Key Factor
And for Toshack the role is reversed for he has the job of scoring against the man, who out of both teams, is the most experienced in Derby affairs, Everton’s Brian Labone. How he fares will be a key factor in the battle. Steve Heighway, who will be running up front too will be playing in his first Derby after only coming with the injury to Bobby Graham. Heighway has made spectacular progress since joining Liverpool from amteurs Skelmersdale United also won three international caps for Eire. But he has taken to league football like a duck takes to water and his speed could well upset the Everton defence. Brian Hall, Liverpool’s other university gradulate has been around the Anfield scene a lot longer and knows better, perhaps, the local prestige to be won from a derby victory. Since he took over from Ian Callaghan some weeks ago, Hall has emerged as a challenger for Callaghan's position on a more permanent basis, as he has shown all the skill and cleverness that put him on the fringe of the first team for so long. And while Hall’s runs down the right are such an essential part of Liverpool’s pattern so, too, are Alex Lindsay’s raid down the left. Lindsay, with his cool temperament, will be affected, perhaps least of all by the big occasion. Like the rest of Liverpool’s youngsters, he has come into the side and matured into a First Division player in a very short time.

The last of the deps on the Liverpool side is John McLaughlin, the 18-years-old Kirkby youngster who has done so well for Liverpool in midfield this season since he came in for Ian St. John. McLaughlin showed little reaction to being pitched into the First Division at such an early age at the start of the season and is equally likely to take his first Derby appearance in his stride. At Everton the only newcomer will be one of the Newton’s either Keith or Henry. Neither has faced Liverpool since his arrival on the Merseyside scene. Keith last season from Blackburn Rovers, and Henry a few weeks ago from Nottingham Forest/. Both, however, are very experienced players and should not be affected as much as the Liverpool youngsters.


Liverpool Echo - Saturday 21 November 1970

Joe Fagan
TODAY'S match is like all Derby games, there is a lot of tension. You're happiest when the players are out on the field and the pre-match talk and speculation is over. During the week you're longing for Saturday to come round and I'll be happy when we run out with a representative team. We were riddled with Lindsay injuries but now those have cleared up and although we will be without Alun Evans, Bobby Graham and Ian Callaghan. I feel we will be representative. 

Harry Catterick
We have prepared for the game the same way as any other League match. People say that we have more experience in our team than Liverpool have, but players like Lindsay, Lloyd, Clemence and Toshack have all got a lot of experience with other clubs. I know that they haven’t played in a Merseyside Derby game before but I wouldn’t call them inexperienced. My thoughts this week have been on getting our injured men fit. I know there is especial tension before these Derby games, but I encourage my boys to regard it as just another League match.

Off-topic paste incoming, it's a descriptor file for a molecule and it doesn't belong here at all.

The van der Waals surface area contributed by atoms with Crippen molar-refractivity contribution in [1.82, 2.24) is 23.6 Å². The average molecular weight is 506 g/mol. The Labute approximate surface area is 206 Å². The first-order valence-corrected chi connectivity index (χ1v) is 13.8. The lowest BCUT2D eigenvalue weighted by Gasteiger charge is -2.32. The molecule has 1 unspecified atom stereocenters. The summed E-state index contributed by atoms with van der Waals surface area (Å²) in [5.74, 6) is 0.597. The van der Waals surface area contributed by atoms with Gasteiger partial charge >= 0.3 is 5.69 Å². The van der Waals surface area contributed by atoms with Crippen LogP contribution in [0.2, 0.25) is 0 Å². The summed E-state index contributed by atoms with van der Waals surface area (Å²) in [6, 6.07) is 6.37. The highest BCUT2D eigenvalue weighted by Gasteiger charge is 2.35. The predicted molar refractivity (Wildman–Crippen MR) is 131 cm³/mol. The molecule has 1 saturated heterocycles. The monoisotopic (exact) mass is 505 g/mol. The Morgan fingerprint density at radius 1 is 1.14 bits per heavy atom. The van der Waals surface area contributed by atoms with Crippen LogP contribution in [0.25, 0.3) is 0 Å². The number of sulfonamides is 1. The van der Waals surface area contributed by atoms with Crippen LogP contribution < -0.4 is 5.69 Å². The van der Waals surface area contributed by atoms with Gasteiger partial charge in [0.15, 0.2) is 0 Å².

Liverpool Echo - Saturday 21 November 1970
By Mike Charters

On current form, Everton are not playing well enough to crack the best defence in the Football league at Anfield this afternoon. But they have the priceless asset of experience on their side and it's this what I think will play a major part in them not losing to Liverpool. One, or both, of the Newtons will be tasting Derby day tension in a Blues shirt for the first time—Liverpool will have six on their side. This is critical because these games are above and beyond the weekly pressures of League competition. There is club pride and a demand from the fans for success which can either lift a player to great heights or make him so nervous that he loses temporary touch with his form. The leveler in this case can be experience. A player who has sampled it all before can react to the nervous strain more equably than a new boy. And Liverpool's newcomers are also new to the First Division, whereas Newtons, for Everton, are mature players not likely to be affected. 

Liverpool's defensive record is so outstanding that it will take a much improved display of finishing from the Everton attack if the Blues are to win as convincingly as they did at Anfield last season. Lloyd and Smith have established such a dominating link in the middle, with Lawler and Lindsay assured and polished on the defensive flanks, that Royle. Morrissey and Whittle could find themselves up against an Immovable wall. The Royle-Lloyd duel can be a decisive factor. They have got to know each other quite well from their two games in the England Under-23 team this season. They have a mutual respect, and their man-to-man confrontation to-day could do much for their experience and international hopes. Royle's outfield play has been brilliant, but his finishing has been off target recently. If he can break clear of the attentions of Llody and company, I think he could win the game for Everton. But he may find the powerful Lloyd on top today. In essence, this is a Derby duel between an Everton sides which has lost much of its flair and attacking drive of lasts season against a Liverpool team which has done marvels to do so well with a re-shaped combination after the crippling injury blows to Callaghan, Evans and Graham. It looks so much like a dour struggle, with defences on top, that a draw seems inevitable. But the Reds and Blues have a habit of making a monkey out of predications. It could happened again today.